Some Christmas Traditions Lost Forever

Feliz Navidad – May there be Joy Everywhere!

One of them is way too obvious – printed Christmas cards! In a digital world where social media greetings have grown rife, the cards have been facing a slow death the last about a decade.

  • Until last year, I was sending physical greeting cards to people close to me – my parents, for instance. That was in addition to the electronic versions – to ensure the message is not lost through any postal lapses!

Christmas card2Display of Cards: Growing up in Chennai, I always found it a joy to receive Christmas greeting cards – we had them in abundance to our delight!

We had it as a practice to string the cards together aloft and display them as part of the Christmas decorations year after year. Some will make it to the Christmas tree, too.

This year I did NOT send a printed card to anyone. There is no fun with that practice when there is no reciprocity.

Nearly everything about Christmas back then was home-made. All Christmas goodies were prepared by my mother – from cakes to all kinds of cookies that were Kanyakumari / Kerala specialties. They included:

munthirikothu 2AcchuMuruku

  1. Mundhiri kothu – bunches of hard, roasted dumplings made of green gram dal, flour, jaggery, cardamom, etc.
  2. Achchu murukku – these are easily available in Singapore shops as Rose Cookies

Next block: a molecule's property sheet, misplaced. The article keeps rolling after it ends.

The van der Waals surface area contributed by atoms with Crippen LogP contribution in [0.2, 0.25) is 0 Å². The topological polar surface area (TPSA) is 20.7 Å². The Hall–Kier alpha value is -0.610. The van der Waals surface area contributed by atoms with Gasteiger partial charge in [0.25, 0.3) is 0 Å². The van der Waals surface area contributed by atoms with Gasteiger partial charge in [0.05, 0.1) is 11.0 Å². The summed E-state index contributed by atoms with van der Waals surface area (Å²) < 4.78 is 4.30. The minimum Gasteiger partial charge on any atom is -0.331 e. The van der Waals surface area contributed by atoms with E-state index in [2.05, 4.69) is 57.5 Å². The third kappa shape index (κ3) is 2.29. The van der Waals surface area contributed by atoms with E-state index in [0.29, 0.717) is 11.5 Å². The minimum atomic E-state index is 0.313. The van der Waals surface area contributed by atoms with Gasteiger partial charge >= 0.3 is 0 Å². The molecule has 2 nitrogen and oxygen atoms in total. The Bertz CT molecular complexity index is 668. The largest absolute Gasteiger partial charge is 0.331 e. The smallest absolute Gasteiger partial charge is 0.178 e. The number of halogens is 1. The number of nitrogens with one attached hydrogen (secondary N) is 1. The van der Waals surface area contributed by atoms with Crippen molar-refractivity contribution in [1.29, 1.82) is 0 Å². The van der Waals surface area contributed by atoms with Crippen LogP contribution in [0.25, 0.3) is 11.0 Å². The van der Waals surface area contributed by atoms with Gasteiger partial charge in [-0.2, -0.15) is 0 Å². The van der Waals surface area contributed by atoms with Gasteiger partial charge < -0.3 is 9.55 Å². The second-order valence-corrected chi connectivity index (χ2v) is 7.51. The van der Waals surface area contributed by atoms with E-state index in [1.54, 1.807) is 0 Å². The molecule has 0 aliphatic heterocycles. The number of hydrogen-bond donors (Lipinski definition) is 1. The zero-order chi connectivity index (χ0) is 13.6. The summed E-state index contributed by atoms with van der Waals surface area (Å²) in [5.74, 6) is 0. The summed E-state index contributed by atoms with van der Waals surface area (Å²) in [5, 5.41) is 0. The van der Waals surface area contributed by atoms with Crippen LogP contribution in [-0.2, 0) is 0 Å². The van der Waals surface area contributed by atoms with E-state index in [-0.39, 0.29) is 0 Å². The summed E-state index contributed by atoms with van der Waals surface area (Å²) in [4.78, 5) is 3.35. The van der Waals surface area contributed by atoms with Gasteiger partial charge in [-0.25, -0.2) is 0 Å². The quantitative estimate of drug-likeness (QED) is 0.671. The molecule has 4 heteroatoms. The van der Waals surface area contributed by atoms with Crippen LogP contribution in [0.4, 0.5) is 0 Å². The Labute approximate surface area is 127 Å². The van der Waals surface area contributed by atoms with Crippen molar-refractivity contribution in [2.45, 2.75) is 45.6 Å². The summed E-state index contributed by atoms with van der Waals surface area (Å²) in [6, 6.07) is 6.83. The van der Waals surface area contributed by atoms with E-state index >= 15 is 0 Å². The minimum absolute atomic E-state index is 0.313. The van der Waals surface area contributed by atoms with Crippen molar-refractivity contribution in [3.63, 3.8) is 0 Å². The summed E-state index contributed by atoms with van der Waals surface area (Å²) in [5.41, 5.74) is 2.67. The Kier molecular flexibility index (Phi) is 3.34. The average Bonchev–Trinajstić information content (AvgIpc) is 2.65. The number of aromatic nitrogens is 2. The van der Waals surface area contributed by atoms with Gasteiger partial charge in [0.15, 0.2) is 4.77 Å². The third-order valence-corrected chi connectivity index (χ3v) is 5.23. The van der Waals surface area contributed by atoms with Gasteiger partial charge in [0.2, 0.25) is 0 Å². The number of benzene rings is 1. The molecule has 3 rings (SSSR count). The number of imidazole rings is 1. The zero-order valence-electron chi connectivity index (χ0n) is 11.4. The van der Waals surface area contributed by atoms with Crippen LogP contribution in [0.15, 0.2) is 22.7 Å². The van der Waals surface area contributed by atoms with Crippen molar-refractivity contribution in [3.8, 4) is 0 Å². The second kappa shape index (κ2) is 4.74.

3. Diamond Cuts – crunchy diamond-shaped biscuits – a favourite with my aunt (mother’s elder sister)
  4. Mysore Pak – an Indian sweet with origins in Karnataka – the best Mysore Paks I have had are those my mother made
  5. …and, of course, Biriyani on Christmas day – I have not had better biriyani that the one my mom made
  6. We (my dad, brother and me, joined by my wife) will help her with minor tasks – beating the batter, rolling the dough for some cookies, etc.

cuts2We have always had a few cousins stay with us while they were studying in Chennai – my parents were consistently welcoming all through their lives! So those who stayed with us joined in the fun as well.

Visits to Relatives’ Homes – Invariably every year on Christmas Day, after lunch at home, we (the four of us – my parents, my brother and I) will visit the homes of our closes relatives to greet them personally and hand them goodies. This was a great tradition we loved.

Manger and Christmas Trims – The manger set we put together back then was simple, some of our relatives had it better, growing even some live plants within it.

Star and other Decorations – There were no China-made trims then, all local stuff. We used to buy some from Moore Market / Parry’s Corner. But generally we will buy colour crepe paper and come up with our own simple designs to embellish the ceiling. Even the star we had at home was made by us

Christmas Tree – We used to have pine trees that we will buy from Purasawalkam. I think these are still available there, but artificial trees have taken over!

Merry ChristmasArtificiality is perhaps in line with the times – from business to the home! Even as I may long for the past, we have to make the most of the present, hoping that the future may see some traditions return!

This is the second Christmas without my mother and the sixth without my father. Years do disappear fast but their memories will always linger.

Feliz Navidad! Merry Christmas all!

G Joslin Vethakumar

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1 Comment

Filed under Christmas 2015, Christmas Tradition

One response to “Some Christmas Traditions Lost Forever

  1. Pingback: The Slow Death of Printed Christmas Cards! | Top of the Word

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